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This article in JEQ

  1. Vol. 2 No. 4, p. 470-473
    Received: Nov 16, 1972

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The Influence of Manure Slurry Irrigation on the Survival of Fecal Organisms in Scranton Fine Sand1

  1. Frank Dazzo,
  2. Paul Smith and
  3. David Hubbell2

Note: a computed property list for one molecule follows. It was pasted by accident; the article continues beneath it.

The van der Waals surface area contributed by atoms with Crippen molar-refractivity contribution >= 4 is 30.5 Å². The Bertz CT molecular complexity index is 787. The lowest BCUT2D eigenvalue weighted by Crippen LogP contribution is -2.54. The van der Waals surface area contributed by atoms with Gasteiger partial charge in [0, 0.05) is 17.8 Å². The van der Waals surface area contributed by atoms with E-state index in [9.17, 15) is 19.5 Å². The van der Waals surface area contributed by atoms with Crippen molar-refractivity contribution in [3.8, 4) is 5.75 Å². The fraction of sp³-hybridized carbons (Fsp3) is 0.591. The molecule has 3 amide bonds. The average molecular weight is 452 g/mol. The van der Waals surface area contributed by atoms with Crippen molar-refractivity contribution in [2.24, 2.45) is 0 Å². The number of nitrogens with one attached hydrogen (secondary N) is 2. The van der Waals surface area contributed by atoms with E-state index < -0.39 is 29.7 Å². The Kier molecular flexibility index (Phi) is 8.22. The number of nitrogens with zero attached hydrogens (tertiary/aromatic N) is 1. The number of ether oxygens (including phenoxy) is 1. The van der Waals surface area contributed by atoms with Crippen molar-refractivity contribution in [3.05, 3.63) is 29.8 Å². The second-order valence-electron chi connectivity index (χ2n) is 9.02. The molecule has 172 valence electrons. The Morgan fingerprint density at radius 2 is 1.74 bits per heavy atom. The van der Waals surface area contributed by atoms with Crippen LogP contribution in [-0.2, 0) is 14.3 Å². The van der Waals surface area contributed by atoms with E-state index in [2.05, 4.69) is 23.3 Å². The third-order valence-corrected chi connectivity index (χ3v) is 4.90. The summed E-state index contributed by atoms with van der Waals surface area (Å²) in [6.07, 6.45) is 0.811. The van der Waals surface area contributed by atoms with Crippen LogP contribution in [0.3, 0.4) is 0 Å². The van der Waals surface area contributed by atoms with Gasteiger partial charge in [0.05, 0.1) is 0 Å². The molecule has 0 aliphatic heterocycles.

Samples of Scranton fine sand obtained from established fields of millet (Pennisetum typhoides) receiving 0, 1.27, 2.54, and 5.08 cm of cow manure slurry irrigation per week were inoculated with either a culture of Salmonella enteritidis serotype Enteritidis or fresh slurry containing fecal coliforms. The numbers of viable enteric organisms per gram of soil (dry weight) were determined at various times after inoculation. An inverse relationship was observed between death rates of the fecal organisms and the previous rate of slurry irrigation. Salmonella and fecal coliforms had a higher death rate in soil samples which had previously received 0 or 1.27 cm of slurry irrigation per week than in soil samples which had previously received higher irrigation rates.

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